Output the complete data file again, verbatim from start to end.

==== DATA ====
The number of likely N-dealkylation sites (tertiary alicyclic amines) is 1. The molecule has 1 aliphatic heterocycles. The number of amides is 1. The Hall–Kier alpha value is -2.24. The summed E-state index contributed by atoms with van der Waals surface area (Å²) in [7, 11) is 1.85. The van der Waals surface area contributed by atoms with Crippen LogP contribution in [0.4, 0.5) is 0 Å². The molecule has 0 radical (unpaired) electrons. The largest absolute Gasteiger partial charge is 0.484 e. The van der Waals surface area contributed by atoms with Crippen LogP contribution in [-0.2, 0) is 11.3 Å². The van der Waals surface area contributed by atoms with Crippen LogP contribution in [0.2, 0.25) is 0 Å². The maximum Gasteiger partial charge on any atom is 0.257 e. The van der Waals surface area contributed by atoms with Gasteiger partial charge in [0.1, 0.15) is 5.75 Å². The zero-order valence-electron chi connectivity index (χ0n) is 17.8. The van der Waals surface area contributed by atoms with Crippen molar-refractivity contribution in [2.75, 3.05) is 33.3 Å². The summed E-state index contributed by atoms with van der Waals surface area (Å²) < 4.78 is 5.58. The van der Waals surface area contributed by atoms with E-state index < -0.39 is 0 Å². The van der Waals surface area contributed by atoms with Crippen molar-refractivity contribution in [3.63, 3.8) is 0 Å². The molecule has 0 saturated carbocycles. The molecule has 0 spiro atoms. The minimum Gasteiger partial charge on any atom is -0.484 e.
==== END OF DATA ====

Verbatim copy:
The number of likely N-dealkylation sites (tertiary alicyclic amines) is 1. The molecule has 1 aliphatic heterocycles. The number of amides is 1. The Hall–Kier alpha value is -2.24. The summed E-state index contributed by atoms with van der Waals surface area (Å²) in [7, 11) is 1.85. The van der Waals surface area contributed by atoms with Crippen LogP contribution in [0.4, 0.5) is 0 Å². The molecule has 0 radical (unpaired) electrons. The largest absolute Gasteiger partial charge is 0.484 e. The van der Waals surface area contributed by atoms with Crippen LogP contribution in [-0.2, 0) is 11.3 Å². The van der Waals surface area contributed by atoms with Crippen LogP contribution in [0.2, 0.25) is 0 Å². The maximum Gasteiger partial charge on any atom is 0.257 e. The van der Waals surface area contributed by atoms with Gasteiger partial charge in [0.1, 0.15) is 5.75 Å². The zero-order valence-electron chi connectivity index (χ0n) is 17.8. The van der Waals surface area contributed by atoms with Crippen molar-refractivity contribution in [2.75, 3.05) is 33.3 Å². The summed E-state index contributed by atoms with van der Waals surface area (Å²) < 4.78 is 5.58. The van der Waals surface area contributed by atoms with E-state index < -0.39 is 0 Å². The van der Waals surface area contributed by atoms with Crippen molar-refractivity contribution in [3.63, 3.8) is 0 Å². The molecule has 0 saturated carbocycles. The molecule has 0 spiro atoms. The minimum Gasteiger partial charge on any atom is -0.484 e.